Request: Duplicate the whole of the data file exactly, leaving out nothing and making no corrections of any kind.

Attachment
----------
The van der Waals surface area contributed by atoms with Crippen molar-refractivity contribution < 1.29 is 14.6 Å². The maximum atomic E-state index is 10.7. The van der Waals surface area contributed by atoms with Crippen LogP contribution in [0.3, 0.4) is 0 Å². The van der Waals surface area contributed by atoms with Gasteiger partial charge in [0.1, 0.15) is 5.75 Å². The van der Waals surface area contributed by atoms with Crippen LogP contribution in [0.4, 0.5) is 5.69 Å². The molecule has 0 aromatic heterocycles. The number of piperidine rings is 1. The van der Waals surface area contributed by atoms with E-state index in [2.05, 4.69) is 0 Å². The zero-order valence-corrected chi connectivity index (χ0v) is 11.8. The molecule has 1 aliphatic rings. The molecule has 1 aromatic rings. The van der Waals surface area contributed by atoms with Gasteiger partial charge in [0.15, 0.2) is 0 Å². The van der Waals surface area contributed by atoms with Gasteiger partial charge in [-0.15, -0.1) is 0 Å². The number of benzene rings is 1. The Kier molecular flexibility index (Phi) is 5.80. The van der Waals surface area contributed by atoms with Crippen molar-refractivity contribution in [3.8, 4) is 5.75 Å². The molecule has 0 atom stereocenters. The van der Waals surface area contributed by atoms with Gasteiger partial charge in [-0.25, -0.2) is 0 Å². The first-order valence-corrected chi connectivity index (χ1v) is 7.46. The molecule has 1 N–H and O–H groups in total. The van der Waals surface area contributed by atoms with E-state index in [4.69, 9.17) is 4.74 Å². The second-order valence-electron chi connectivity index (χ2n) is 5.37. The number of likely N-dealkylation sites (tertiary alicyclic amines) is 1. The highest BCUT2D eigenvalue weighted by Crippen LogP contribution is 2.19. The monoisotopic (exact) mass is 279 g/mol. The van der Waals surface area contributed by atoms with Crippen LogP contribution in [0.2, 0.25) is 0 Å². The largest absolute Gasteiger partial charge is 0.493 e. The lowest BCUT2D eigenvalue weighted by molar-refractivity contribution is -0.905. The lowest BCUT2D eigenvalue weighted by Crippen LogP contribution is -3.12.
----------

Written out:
The van der Waals surface area contributed by atoms with Crippen molar-refractivity contribution < 1.29 is 14.6 Å². The maximum atomic E-state index is 10.7. The van der Waals surface area contributed by atoms with Crippen LogP contribution in [0.3, 0.4) is 0 Å². The van der Waals surface area contributed by atoms with Gasteiger partial charge in [0.1, 0.15) is 5.75 Å². The van der Waals surface area contributed by atoms with Crippen LogP contribution in [0.4, 0.5) is 5.69 Å². The molecule has 0 aromatic heterocycles. The number of piperidine rings is 1. The van der Waals surface area contributed by atoms with E-state index in [2.05, 4.69) is 0 Å². The zero-order valence-corrected chi connectivity index (χ0v) is 11.8. The molecule has 1 aliphatic rings. The molecule has 1 aromatic rings. The van der Waals surface area contributed by atoms with Gasteiger partial charge in [0.15, 0.2) is 0 Å². The van der Waals surface area contributed by atoms with Gasteiger partial charge in [-0.15, -0.1) is 0 Å². The number of benzene rings is 1. The Kier molecular flexibility index (Phi) is 5.80. The van der Waals surface area contributed by atoms with Crippen molar-refractivity contribution in [3.8, 4) is 5.75 Å². The molecule has 0 atom stereocenters. The van der Waals surface area contributed by atoms with Gasteiger partial charge in [-0.25, -0.2) is 0 Å². The first-order valence-corrected chi connectivity index (χ1v) is 7.46. The molecule has 1 N–H and O–H groups in total. The van der Waals surface area contributed by atoms with E-state index in [4.69, 9.17) is 4.74 Å². The second-order valence-electron chi connectivity index (χ2n) is 5.37. The number of likely N-dealkylation sites (tertiary alicyclic amines) is 1. The highest BCUT2D eigenvalue weighted by Crippen LogP contribution is 2.19. The monoisotopic (exact) mass is 279 g/mol. The van der Waals surface area contributed by atoms with Crippen LogP contribution in [0.2, 0.25) is 0 Å². The largest absolute Gasteiger partial charge is 0.493 e. The lowest BCUT2D eigenvalue weighted by molar-refractivity contribution is -0.905. The lowest BCUT2D eigenvalue weighted by Crippen LogP contribution is -3.12.